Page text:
5 years ago

Autogenous Control of 5′TOP mRNA Stability by 40S Ribosomes

Autogenous Control of 5′TOP mRNA Stability by 40S Ribosomes
Ribosomal protein (RP) expression in higher eukaryotes is regulated translationally through the 5′TOP sequence. This mechanism evolved to more rapidly produce RPs on demand in different tissues. Here we show that 40S ribosomes, in a complex with the mRNA binding protein LARP1, selectively stabilize 5′TOP mRNAs, with disruption of this complex leading to induction of the impaired ribosome biogenesis checkpoint (IRBC) and p53 stabilization. The importance of this mechanism is underscored in 5q syndrome, a macrocytic anemia caused by a large monoallelic deletion, which we found to also encompass the LARP1 gene. Critically, depletion of LARP1 alone in human adult CD34+ bone marrow precursor cells leads to a reduction in 5′TOP mRNAs and the induction of p53. These studies identify a 40S ribosome function independent of those in translation that, with LARP1, mediates the autogenous control of 5′TOP mRNA stability, whose disruption is implicated in the pathophysiology of 5q syndrome.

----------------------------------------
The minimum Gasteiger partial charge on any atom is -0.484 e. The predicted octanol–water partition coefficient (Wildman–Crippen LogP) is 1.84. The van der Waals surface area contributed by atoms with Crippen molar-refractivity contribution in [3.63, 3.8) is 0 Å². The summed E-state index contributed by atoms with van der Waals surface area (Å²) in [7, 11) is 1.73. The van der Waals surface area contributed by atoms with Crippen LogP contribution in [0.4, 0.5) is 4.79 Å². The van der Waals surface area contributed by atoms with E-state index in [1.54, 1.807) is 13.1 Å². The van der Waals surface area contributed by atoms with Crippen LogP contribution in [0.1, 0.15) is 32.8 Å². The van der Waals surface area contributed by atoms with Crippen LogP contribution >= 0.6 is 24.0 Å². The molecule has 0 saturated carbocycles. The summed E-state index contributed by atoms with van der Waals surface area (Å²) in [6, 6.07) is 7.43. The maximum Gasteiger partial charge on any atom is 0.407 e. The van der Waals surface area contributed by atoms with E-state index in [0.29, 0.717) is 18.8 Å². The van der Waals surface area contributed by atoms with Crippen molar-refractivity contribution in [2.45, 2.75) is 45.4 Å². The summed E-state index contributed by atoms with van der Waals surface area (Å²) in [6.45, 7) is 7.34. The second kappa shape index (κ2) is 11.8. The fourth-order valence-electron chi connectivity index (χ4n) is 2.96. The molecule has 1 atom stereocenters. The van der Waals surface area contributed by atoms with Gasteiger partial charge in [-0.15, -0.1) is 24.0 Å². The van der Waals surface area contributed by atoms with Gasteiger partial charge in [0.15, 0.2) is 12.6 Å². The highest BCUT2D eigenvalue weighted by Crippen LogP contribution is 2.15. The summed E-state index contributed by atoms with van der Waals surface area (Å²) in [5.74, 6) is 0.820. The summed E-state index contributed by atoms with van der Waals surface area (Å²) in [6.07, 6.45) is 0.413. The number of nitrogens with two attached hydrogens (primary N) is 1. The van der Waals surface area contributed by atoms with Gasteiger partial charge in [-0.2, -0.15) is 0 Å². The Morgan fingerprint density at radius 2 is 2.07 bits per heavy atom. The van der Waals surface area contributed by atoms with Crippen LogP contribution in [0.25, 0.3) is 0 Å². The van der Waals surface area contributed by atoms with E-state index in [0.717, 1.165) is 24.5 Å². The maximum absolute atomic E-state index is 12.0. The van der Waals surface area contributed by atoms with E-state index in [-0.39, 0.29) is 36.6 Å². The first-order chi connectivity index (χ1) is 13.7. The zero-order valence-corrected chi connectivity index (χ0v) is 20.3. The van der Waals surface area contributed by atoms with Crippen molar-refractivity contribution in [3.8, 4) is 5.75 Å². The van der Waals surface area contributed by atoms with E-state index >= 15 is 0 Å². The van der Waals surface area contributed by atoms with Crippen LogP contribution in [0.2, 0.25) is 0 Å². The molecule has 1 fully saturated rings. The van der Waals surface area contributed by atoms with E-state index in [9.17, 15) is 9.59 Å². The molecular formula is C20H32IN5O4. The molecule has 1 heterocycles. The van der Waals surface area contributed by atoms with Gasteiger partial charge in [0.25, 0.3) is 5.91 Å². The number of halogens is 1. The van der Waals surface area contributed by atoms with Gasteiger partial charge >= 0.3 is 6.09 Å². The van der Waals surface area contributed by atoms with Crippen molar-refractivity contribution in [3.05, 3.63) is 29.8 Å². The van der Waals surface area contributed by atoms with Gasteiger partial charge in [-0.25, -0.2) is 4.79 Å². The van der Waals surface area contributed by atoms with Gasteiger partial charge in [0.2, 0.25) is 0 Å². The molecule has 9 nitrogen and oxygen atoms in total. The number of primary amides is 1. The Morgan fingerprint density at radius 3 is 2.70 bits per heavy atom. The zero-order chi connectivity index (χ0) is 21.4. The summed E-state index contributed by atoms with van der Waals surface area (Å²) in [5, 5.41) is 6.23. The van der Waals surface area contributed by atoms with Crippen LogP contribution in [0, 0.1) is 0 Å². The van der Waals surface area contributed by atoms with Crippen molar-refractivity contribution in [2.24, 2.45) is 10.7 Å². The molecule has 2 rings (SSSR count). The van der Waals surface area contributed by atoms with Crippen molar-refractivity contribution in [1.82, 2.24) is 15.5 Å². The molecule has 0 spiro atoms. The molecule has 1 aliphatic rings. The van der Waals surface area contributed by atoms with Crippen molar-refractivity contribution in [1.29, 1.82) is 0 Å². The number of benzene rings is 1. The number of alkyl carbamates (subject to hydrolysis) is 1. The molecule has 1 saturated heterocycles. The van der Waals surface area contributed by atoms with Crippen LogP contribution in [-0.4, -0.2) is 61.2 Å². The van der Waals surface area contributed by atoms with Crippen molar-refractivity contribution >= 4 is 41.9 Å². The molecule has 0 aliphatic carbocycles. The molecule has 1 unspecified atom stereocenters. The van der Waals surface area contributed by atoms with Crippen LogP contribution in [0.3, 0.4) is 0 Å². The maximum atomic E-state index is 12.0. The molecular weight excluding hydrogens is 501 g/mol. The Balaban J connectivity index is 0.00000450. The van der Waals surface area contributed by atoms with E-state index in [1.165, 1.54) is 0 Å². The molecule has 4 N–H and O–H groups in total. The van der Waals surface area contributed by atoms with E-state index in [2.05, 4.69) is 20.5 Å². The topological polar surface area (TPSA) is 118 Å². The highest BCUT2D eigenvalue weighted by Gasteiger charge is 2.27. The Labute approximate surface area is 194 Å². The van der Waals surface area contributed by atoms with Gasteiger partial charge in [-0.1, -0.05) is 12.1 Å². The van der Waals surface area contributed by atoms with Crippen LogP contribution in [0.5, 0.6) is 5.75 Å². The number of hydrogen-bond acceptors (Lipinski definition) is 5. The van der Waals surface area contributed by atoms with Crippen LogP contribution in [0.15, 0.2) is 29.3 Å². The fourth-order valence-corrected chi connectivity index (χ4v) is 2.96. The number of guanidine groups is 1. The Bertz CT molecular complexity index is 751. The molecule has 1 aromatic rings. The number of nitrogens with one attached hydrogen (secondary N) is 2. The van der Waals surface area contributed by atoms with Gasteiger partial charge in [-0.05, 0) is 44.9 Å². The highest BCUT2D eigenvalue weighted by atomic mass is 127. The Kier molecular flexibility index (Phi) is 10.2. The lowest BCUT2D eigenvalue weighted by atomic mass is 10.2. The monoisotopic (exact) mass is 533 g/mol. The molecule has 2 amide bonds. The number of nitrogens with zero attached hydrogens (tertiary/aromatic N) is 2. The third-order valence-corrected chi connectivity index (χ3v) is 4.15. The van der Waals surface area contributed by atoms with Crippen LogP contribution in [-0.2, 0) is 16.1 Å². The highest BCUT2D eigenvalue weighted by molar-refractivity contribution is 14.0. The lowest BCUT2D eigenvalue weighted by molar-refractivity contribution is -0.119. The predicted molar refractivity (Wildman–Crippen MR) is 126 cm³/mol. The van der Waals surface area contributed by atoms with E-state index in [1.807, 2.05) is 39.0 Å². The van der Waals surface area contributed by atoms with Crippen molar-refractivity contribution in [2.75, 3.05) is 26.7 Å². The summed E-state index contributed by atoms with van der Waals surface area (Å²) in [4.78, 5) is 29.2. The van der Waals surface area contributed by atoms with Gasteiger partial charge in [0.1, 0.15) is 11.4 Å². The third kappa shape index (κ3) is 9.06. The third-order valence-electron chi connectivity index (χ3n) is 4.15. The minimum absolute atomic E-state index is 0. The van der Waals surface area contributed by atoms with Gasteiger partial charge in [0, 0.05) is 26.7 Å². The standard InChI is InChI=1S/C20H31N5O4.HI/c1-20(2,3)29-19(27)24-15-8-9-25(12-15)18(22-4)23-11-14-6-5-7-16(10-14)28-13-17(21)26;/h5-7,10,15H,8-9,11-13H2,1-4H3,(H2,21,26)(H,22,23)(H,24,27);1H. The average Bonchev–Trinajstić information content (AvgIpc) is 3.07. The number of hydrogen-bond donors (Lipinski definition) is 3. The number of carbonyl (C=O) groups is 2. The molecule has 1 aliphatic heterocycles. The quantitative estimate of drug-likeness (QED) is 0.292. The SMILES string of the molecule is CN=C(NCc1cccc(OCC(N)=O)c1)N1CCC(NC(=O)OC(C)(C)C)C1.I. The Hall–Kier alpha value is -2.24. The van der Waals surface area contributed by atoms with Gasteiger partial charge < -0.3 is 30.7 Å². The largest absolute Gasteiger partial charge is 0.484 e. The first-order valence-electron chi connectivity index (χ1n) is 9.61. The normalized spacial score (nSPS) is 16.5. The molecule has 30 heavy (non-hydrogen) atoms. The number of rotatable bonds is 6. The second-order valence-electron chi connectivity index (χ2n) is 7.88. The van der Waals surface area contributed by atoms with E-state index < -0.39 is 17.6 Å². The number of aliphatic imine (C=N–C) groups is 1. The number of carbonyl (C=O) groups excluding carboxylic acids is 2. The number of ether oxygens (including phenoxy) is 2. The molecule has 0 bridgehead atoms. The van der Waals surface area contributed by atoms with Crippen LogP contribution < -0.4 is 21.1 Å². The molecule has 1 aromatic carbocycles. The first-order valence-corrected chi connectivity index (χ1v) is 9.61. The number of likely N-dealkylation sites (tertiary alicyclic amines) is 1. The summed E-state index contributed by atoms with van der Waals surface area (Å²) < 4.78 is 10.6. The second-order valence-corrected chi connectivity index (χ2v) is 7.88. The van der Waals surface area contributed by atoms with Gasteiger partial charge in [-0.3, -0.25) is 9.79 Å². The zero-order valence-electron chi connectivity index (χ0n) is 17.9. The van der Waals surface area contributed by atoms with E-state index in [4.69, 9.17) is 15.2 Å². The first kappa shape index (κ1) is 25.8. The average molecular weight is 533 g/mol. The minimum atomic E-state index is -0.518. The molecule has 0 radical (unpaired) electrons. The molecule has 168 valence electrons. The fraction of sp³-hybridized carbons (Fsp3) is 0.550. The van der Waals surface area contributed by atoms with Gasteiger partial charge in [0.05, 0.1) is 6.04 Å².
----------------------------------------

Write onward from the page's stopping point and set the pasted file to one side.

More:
Graphical abstract



Ribosomal proteins (RPs) are essential components of the translational machinery. Gentilella et al. show that the 40S ribosome and LARP1 form a complex that has a high affinity for 5′TOP mRNAs, particularly RPs. This association preserves 5′TOP mRNA stability, constituting an anabolic reservoir that can be utilized upon demand.

Publisher URL: www.sciencedirect.com/science

DOI: S1097276517304070

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